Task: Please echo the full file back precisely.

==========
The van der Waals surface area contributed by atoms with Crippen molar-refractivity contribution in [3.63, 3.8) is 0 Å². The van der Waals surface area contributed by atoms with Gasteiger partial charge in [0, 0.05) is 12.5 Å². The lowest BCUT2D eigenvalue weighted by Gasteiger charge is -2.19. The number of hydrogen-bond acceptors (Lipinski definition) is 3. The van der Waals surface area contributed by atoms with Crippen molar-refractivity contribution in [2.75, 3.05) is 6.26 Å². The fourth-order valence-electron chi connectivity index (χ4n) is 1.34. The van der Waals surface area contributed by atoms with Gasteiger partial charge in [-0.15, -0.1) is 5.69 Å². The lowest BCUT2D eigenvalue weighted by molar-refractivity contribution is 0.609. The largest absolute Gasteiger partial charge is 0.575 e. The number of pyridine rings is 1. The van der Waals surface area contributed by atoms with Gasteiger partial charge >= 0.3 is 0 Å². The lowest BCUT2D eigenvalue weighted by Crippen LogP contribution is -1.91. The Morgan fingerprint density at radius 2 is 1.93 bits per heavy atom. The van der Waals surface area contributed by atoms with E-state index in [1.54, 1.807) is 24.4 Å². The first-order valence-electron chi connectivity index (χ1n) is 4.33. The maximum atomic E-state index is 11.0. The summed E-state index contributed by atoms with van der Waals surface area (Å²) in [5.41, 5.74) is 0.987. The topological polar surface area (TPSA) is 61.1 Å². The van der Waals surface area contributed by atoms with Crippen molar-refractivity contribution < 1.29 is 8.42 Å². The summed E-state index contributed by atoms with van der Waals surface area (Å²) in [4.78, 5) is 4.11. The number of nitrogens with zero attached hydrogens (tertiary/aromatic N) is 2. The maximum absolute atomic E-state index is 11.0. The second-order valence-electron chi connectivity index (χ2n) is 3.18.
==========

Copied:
The van der Waals surface area contributed by atoms with Crippen molar-refractivity contribution in [3.63, 3.8) is 0 Å². The van der Waals surface area contributed by atoms with Gasteiger partial charge in [0, 0.05) is 12.5 Å². The lowest BCUT2D eigenvalue weighted by Gasteiger charge is -2.19. The number of hydrogen-bond acceptors (Lipinski definition) is 3. The van der Waals surface area contributed by atoms with Crippen molar-refractivity contribution in [2.75, 3.05) is 6.26 Å². The fourth-order valence-electron chi connectivity index (χ4n) is 1.34. The van der Waals surface area contributed by atoms with Gasteiger partial charge in [-0.15, -0.1) is 5.69 Å². The lowest BCUT2D eigenvalue weighted by molar-refractivity contribution is 0.609. The largest absolute Gasteiger partial charge is 0.575 e. The number of pyridine rings is 1. The van der Waals surface area contributed by atoms with Gasteiger partial charge >= 0.3 is 0 Å². The lowest BCUT2D eigenvalue weighted by Crippen LogP contribution is -1.91. The Morgan fingerprint density at radius 2 is 1.93 bits per heavy atom. The van der Waals surface area contributed by atoms with E-state index in [1.54, 1.807) is 24.4 Å². The first-order valence-electron chi connectivity index (χ1n) is 4.33. The maximum atomic E-state index is 11.0. The summed E-state index contributed by atoms with van der Waals surface area (Å²) in [5.41, 5.74) is 0.987. The topological polar surface area (TPSA) is 61.1 Å². The van der Waals surface area contributed by atoms with Crippen molar-refractivity contribution < 1.29 is 8.42 Å². The summed E-state index contributed by atoms with van der Waals surface area (Å²) in [4.78, 5) is 4.11. The number of nitrogens with zero attached hydrogens (tertiary/aromatic N) is 2. The maximum absolute atomic E-state index is 11.0. The second-order valence-electron chi connectivity index (χ2n) is 3.18.